Homemade Paintball Loader

The home made paintball loader is one of the most convenient things to have around the campsite during scenario games. It allows easy and fast loading of balls into loaders, and best of all, was cheap to make. There are lot of ways you can make something like this work. The following is how Pukin’ Dogs member Johnny Bucy did it.

Parts List;

  • heavy duty 2-inch muffler clamp
  • 2 couplers which fit the muffler clamp thread
  • 2 screws for the couplers
  • a metal band
  • 2 springs
  • water cooler jug


The top half of the water jug was removed to allow paintball to be poured in directly from the bag. Johnny then constructed a “gate” mechanism which can be pulled open to allow balls to pass through the neck, and automatically snaps closed. The springs will snap the gate closed quick enough to chop a ball if one gets caught, so it works best to let it close slowly by hand. We haven’t had any problems with broken balls from the loaders.

The Gate is held together with a 2-inch muffler clamp, with the couplers providing space between the jug and plastic face plate.

The metal band used as a gate to hold the balls back is commonly found in hardware stores. It’s used to hold wooden structures together (in this case an outdoor deck). The face plate to which the springs are attached is simply a section cut out of the upper part of the water jug.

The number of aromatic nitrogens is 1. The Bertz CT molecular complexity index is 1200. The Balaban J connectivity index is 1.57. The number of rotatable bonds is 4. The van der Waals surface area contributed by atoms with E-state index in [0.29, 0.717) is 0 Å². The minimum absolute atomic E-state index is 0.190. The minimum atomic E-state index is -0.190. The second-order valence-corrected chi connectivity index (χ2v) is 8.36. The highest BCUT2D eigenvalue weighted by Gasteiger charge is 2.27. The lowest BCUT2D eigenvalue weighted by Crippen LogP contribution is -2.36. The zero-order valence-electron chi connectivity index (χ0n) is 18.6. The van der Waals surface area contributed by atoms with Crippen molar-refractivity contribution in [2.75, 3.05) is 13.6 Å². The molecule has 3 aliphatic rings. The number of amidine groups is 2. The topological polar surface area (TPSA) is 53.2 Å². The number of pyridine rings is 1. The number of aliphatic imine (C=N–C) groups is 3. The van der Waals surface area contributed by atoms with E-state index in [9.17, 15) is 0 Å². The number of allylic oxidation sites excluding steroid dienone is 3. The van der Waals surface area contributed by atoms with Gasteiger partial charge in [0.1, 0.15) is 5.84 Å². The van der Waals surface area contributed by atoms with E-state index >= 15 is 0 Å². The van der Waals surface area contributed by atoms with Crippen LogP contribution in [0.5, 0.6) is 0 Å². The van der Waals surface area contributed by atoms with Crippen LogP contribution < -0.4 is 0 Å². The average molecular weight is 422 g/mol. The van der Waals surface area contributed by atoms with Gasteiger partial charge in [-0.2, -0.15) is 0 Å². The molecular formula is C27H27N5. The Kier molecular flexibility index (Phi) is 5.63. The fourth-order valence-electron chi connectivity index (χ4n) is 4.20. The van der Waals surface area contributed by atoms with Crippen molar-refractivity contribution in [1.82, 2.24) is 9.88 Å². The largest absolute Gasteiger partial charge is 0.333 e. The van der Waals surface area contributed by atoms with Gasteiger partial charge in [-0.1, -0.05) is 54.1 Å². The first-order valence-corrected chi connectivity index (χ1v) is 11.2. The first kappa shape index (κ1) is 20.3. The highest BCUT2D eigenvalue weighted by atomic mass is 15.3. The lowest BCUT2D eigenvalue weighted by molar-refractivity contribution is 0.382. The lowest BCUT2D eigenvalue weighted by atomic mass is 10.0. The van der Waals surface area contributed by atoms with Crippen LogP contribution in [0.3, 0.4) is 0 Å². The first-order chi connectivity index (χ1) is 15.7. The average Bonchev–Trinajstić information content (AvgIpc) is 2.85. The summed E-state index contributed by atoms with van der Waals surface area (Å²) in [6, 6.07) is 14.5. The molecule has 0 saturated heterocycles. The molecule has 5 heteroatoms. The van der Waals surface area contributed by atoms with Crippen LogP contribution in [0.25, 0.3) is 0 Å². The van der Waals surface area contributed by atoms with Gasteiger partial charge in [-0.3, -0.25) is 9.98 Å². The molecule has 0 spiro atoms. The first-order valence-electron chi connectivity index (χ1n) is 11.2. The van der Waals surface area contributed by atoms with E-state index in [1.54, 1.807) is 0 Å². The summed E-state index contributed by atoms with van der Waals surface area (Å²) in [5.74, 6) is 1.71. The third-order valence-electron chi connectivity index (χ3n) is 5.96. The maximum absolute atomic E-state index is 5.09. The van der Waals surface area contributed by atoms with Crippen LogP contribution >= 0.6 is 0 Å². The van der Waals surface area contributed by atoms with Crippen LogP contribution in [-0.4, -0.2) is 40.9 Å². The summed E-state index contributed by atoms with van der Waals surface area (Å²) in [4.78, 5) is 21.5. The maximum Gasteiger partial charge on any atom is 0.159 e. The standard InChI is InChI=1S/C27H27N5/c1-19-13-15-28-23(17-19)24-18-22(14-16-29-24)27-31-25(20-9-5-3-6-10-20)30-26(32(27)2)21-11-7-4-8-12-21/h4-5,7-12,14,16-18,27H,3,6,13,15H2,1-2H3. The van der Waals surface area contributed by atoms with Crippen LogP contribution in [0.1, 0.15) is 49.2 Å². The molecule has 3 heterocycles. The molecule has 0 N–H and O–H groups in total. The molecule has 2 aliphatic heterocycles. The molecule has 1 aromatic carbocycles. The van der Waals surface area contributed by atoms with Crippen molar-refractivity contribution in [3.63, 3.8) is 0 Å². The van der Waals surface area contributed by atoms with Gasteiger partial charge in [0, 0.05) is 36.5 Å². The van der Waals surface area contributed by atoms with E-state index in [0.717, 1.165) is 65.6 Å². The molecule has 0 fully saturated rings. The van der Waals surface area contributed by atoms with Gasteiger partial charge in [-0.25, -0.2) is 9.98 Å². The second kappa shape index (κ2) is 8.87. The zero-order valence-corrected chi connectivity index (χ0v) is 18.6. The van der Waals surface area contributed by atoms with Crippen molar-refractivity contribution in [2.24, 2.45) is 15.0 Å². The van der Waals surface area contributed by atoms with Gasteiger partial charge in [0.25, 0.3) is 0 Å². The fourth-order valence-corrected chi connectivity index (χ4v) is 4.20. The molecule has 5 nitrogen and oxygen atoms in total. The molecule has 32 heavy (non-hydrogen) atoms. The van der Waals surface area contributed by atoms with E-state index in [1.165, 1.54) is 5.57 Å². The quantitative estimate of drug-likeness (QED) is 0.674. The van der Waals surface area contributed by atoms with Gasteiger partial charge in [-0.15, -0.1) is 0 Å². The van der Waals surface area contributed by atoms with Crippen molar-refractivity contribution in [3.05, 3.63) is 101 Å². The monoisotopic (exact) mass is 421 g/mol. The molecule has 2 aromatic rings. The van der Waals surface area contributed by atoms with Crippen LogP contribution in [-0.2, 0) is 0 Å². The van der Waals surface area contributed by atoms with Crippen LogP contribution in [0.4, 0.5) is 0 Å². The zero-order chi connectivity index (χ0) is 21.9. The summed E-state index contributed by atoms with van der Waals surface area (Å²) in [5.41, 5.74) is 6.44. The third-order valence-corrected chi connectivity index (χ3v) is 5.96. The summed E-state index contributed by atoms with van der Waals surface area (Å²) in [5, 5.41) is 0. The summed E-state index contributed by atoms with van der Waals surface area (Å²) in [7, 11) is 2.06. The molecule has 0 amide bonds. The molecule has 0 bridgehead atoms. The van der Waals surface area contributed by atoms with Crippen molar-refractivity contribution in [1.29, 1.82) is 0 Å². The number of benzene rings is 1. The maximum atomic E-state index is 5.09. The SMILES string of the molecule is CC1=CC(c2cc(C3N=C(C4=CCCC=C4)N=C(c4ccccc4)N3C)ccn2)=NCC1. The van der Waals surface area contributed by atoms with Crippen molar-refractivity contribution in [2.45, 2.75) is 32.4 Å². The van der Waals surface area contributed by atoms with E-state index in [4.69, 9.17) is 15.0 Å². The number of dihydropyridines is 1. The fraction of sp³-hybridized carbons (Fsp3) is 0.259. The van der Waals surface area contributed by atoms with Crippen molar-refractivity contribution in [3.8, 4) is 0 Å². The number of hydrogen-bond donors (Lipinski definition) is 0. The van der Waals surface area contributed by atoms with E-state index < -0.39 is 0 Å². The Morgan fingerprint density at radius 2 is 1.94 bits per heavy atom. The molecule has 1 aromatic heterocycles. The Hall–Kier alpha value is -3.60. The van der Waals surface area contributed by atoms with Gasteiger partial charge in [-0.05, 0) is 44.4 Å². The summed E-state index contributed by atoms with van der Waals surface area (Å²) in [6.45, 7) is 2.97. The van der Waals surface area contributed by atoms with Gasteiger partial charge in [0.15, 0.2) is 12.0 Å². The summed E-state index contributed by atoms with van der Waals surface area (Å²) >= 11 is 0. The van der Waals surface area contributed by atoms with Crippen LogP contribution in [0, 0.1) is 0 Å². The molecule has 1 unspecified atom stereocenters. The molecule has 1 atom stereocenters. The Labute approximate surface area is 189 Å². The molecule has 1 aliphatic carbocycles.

Slots for the metal band had to be cut in the face plate, the muffler clamp, and the neck of the water jug. Small holes were drilled in the face plates to attach the springs.

The Final step is to mount the loader some place where it can be used. Johnny mounted the ones we use on wooden boards using duct tape. The board has metal brackets for hangers on top, which allows the unit to be hung on the inside of the awnings we use at the campsite. We hang the units where the legs of two back-to-back awnings meet. A small wooden block can bee seen at the bottom of the wooden board, which allows the unit to stand vertical against the leaning legs of the awnings. A belt strap holds the wooden board tight against the legs, which makes for a secure mount and allows one handed use of the unit. The belt strap also hold the legs of the two awnings together.